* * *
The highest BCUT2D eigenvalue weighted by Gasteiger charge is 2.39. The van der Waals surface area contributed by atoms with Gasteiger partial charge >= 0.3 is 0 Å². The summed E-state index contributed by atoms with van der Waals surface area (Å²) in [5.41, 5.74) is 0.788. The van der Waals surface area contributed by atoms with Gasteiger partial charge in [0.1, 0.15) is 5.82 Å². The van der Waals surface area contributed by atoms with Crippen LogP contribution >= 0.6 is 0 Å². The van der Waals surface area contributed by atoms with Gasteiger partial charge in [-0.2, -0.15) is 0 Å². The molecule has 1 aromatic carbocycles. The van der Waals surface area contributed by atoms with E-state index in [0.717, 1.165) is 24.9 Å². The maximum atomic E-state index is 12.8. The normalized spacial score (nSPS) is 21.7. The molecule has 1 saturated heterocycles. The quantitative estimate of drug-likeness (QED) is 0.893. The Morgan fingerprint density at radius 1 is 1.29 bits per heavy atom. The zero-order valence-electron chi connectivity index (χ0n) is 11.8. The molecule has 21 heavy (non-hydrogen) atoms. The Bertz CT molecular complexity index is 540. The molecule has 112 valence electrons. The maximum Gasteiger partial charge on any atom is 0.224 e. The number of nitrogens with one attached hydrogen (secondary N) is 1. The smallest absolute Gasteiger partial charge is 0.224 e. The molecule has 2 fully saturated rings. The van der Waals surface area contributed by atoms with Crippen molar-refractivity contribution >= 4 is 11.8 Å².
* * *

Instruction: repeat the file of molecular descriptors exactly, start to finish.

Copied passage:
The highest BCUT2D eigenvalue weighted by Gasteiger charge is 2.39. The van der Waals surface area contributed by atoms with Gasteiger partial charge >= 0.3 is 0 Å². The summed E-state index contributed by atoms with van der Waals surface area (Å²) in [5.41, 5.74) is 0.788. The van der Waals surface area contributed by atoms with Gasteiger partial charge in [0.1, 0.15) is 5.82 Å². The van der Waals surface area contributed by atoms with Crippen LogP contribution >= 0.6 is 0 Å². The van der Waals surface area contributed by atoms with Gasteiger partial charge in [-0.2, -0.15) is 0 Å². The molecule has 1 aromatic carbocycles. The van der Waals surface area contributed by atoms with E-state index in [0.717, 1.165) is 24.9 Å². The maximum atomic E-state index is 12.8. The normalized spacial score (nSPS) is 21.7. The molecule has 1 saturated heterocycles. The quantitative estimate of drug-likeness (QED) is 0.893. The Morgan fingerprint density at radius 1 is 1.29 bits per heavy atom. The zero-order valence-electron chi connectivity index (χ0n) is 11.8. The molecule has 21 heavy (non-hydrogen) atoms. The Bertz CT molecular complexity index is 540. The molecule has 112 valence electrons. The maximum Gasteiger partial charge on any atom is 0.224 e. The number of nitrogens with one attached hydrogen (secondary N) is 1. The smallest absolute Gasteiger partial charge is 0.224 e. The molecule has 2 fully saturated rings. The van der Waals surface area contributed by atoms with Crippen molar-refractivity contribution >= 4 is 11.8 Å².